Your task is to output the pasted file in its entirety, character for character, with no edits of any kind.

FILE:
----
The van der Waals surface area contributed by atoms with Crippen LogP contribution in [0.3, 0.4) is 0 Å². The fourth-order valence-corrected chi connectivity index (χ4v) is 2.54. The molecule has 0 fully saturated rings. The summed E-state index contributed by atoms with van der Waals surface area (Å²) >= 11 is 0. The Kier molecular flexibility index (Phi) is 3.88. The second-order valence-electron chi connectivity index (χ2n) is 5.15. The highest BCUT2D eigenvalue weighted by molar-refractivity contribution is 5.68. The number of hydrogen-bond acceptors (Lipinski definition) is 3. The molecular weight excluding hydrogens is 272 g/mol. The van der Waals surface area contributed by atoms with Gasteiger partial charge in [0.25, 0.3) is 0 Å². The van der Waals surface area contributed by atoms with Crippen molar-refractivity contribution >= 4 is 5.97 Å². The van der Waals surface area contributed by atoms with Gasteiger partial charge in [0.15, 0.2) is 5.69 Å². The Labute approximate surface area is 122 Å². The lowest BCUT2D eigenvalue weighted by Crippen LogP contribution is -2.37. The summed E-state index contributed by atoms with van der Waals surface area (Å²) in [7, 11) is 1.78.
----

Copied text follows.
The van der Waals surface area contributed by atoms with Crippen LogP contribution in [0.3, 0.4) is 0 Å². The fourth-order valence-corrected chi connectivity index (χ4v) is 2.54. The molecule has 0 fully saturated rings. The summed E-state index contributed by atoms with van der Waals surface area (Å²) >= 11 is 0. The Kier molecular flexibility index (Phi) is 3.88. The second-order valence-electron chi connectivity index (χ2n) is 5.15. The highest BCUT2D eigenvalue weighted by molar-refractivity contribution is 5.68. The number of hydrogen-bond acceptors (Lipinski definition) is 3. The molecular weight excluding hydrogens is 272 g/mol. The van der Waals surface area contributed by atoms with Gasteiger partial charge in [0.25, 0.3) is 0 Å². The van der Waals surface area contributed by atoms with Crippen molar-refractivity contribution >= 4 is 5.97 Å². The van der Waals surface area contributed by atoms with Gasteiger partial charge in [0.15, 0.2) is 5.69 Å². The Labute approximate surface area is 122 Å². The lowest BCUT2D eigenvalue weighted by Crippen LogP contribution is -2.37. The summed E-state index contributed by atoms with van der Waals surface area (Å²) in [7, 11) is 1.78.